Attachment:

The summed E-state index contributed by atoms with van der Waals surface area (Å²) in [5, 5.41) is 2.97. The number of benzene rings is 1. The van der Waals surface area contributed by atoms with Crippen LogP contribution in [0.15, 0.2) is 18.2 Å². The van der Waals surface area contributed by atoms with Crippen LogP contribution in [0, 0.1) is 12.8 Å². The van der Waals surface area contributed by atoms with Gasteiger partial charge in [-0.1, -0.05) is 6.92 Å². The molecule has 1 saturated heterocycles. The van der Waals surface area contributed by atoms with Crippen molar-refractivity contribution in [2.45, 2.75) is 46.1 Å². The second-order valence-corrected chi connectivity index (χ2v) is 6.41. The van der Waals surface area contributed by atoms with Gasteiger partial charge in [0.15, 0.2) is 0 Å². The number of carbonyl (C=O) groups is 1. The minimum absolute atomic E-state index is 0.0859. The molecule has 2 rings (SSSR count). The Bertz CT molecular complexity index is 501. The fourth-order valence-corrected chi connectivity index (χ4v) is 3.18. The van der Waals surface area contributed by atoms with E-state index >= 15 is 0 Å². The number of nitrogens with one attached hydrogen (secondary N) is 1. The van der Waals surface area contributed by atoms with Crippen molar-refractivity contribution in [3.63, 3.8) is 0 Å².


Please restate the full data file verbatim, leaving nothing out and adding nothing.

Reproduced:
The summed E-state index contributed by atoms with van der Waals surface area (Å²) in [5, 5.41) is 2.97. The number of benzene rings is 1. The van der Waals surface area contributed by atoms with Crippen LogP contribution in [0.15, 0.2) is 18.2 Å². The van der Waals surface area contributed by atoms with Crippen LogP contribution in [0, 0.1) is 12.8 Å². The van der Waals surface area contributed by atoms with Gasteiger partial charge in [-0.1, -0.05) is 6.92 Å². The molecule has 1 saturated heterocycles. The van der Waals surface area contributed by atoms with Crippen molar-refractivity contribution in [2.45, 2.75) is 46.1 Å². The second-order valence-corrected chi connectivity index (χ2v) is 6.41. The van der Waals surface area contributed by atoms with Gasteiger partial charge in [0.15, 0.2) is 0 Å². The number of carbonyl (C=O) groups is 1. The minimum absolute atomic E-state index is 0.0859. The molecule has 2 rings (SSSR count). The Bertz CT molecular complexity index is 501. The fourth-order valence-corrected chi connectivity index (χ4v) is 3.18. The van der Waals surface area contributed by atoms with E-state index >= 15 is 0 Å². The number of nitrogens with one attached hydrogen (secondary N) is 1. The van der Waals surface area contributed by atoms with Crippen molar-refractivity contribution in [3.63, 3.8) is 0 Å².